that the Internet affected their professional skill. A large
majority (87.8%) responded affirmatively.

	This study's results begin to examine the impact of the
Internet on the mental health professions. For this sample, the
Internet has influenced several facets of professional life. The
most salient aspect appears to involve mechanisms by which
professionals communicate with one another.
	Email and newsgroups represent nearly instantaneous
communication. Beyond monthly Internet service provider fees, Email
and newsgroup communication have few financial constraints. 
Newsgroups and mailing lists allow global dissemination of
information to unlimited recipients. With approximately 70
million Internet users worldwide, all professions are poised to see
an increased global presence within their disciplines.

	In studying the impact of the Internet on the mental health
professions, this study has an obvious limitation. Respondents to
this survey may represent a highly selective sample. The
announcement of the survey was made through 1) an on-line journal
and 2) a call for respondents placed on newsgroups. Clearly, all
respondents represent only one segment of the mental health
professional community; that is, those already using the
Internet. While we cannot assume the extent to which all mental
health professionals conduct psychotherapy or sell mental health
products over the internet, the results do accurately
portray a range of professional activities that involve the
Internet. These activities include communication within the
profession as well as interaction with clients and patients.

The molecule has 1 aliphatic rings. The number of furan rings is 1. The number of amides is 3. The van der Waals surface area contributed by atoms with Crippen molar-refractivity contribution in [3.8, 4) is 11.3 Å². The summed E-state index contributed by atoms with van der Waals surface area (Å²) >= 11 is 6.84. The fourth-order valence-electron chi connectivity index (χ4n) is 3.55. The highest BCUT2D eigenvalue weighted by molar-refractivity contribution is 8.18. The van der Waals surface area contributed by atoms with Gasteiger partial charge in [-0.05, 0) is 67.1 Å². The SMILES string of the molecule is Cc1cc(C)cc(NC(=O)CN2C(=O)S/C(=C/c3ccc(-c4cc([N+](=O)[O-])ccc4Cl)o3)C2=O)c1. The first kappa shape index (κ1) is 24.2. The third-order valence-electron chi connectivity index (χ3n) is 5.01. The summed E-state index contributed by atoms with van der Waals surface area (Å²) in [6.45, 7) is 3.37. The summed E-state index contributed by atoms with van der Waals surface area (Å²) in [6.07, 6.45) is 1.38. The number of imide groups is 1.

It would be worthwhile to conduct a traditional survey of all
mental health professionals to better understand the percentage of
Internet users within our profession.

Table 1

Results of Survey's Likert Type Items
(Shown in percentages of total sample)

Use the Internet to            Not at   Some-  Mode-   To a Large
                               All      what   rately  Degree
To acquire knowledge related 
to my profession through        2.1     23.2    41.1    33.7
the World Wide Web.

To acquire knowledge related 
to my profession through        4.3     27.2    37      31.5
newsgroups or mailing lists.

To receive consultation from   15.8     34.7    34.7    14.7
colleagues through Email.

To refer patients/clients to   66.3     25.3     7.4     1.1
internet support groups. 	          

To refer patients/clients to   34.7     43.2     17.9    4.2
the internet for specific 

To learn about conferences/    10.6     39.4     35.1   14.9

To read Online Professional    18.1     36.2     26.6   19.1

To pursue Continuing Education 46.8     25.5     17     10.6
through the internet. 	            

To conduct psychotherapy.      85.1      8.5      6.4     0

To sell products related       82.1      8.4      8.4    1.1
to mental health.

To download software,          21.1     46.3     17.9   14.7
shareware or freeware in  
support of professional work.	

To arrange travel plans        48.4     29.5     16.8    5.3
related to profession.

To share my experiences        10.5     29.5     36.8    23.2
with other professionals 
through the internet. 
Has the internet affected      12.2     37.8     33.3    16.7
your professional skill? 	            

Note: These data are published on a web page at

Donald P. Corriveau, Ph.D., F.P.P.R. Chairperson,
Department of Psychology University of Massachusetts -
Dartmouth North Dartmouth, MA 02747. USA